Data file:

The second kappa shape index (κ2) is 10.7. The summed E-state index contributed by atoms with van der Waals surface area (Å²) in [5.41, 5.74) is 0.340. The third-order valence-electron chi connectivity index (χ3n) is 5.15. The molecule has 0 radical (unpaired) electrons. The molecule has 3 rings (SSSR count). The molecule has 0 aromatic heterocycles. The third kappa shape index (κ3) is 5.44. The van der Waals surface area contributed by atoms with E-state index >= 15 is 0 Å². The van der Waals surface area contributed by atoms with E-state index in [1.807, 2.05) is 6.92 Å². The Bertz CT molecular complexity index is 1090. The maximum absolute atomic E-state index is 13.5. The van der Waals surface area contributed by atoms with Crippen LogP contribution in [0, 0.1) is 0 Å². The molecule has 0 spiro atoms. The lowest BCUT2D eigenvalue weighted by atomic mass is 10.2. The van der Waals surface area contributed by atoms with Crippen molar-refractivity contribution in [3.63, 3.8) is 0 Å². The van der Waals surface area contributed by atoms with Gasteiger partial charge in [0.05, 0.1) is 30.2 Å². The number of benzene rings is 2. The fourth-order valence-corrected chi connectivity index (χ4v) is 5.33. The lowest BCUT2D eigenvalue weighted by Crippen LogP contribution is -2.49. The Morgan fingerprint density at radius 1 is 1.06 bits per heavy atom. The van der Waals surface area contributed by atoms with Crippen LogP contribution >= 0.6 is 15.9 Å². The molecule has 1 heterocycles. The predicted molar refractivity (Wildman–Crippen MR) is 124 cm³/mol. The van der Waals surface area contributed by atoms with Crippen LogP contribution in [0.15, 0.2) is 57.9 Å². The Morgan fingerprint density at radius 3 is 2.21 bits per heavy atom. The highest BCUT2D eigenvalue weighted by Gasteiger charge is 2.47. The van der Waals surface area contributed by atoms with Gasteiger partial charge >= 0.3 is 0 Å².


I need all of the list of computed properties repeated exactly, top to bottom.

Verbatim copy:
The second kappa shape index (κ2) is 10.7. The summed E-state index contributed by atoms with van der Waals surface area (Å²) in [5.41, 5.74) is 0.340. The third-order valence-electron chi connectivity index (χ3n) is 5.15. The molecule has 0 radical (unpaired) electrons. The molecule has 3 rings (SSSR count). The molecule has 0 aromatic heterocycles. The third kappa shape index (κ3) is 5.44. The van der Waals surface area contributed by atoms with E-state index >= 15 is 0 Å². The van der Waals surface area contributed by atoms with E-state index in [1.807, 2.05) is 6.92 Å². The Bertz CT molecular complexity index is 1090. The maximum absolute atomic E-state index is 13.5. The van der Waals surface area contributed by atoms with Crippen LogP contribution in [0, 0.1) is 0 Å². The molecule has 0 spiro atoms. The lowest BCUT2D eigenvalue weighted by atomic mass is 10.2. The van der Waals surface area contributed by atoms with Crippen molar-refractivity contribution in [3.63, 3.8) is 0 Å². The van der Waals surface area contributed by atoms with Gasteiger partial charge in [0.05, 0.1) is 30.2 Å². The number of benzene rings is 2. The fourth-order valence-corrected chi connectivity index (χ4v) is 5.33. The lowest BCUT2D eigenvalue weighted by Crippen LogP contribution is -2.49. The Morgan fingerprint density at radius 1 is 1.06 bits per heavy atom. The van der Waals surface area contributed by atoms with Crippen LogP contribution >= 0.6 is 15.9 Å². The molecule has 1 heterocycles. The predicted molar refractivity (Wildman–Crippen MR) is 124 cm³/mol. The van der Waals surface area contributed by atoms with Crippen LogP contribution in [0.15, 0.2) is 57.9 Å². The Morgan fingerprint density at radius 3 is 2.21 bits per heavy atom. The highest BCUT2D eigenvalue weighted by Gasteiger charge is 2.47. The van der Waals surface area contributed by atoms with Gasteiger partial charge >= 0.3 is 0 Å².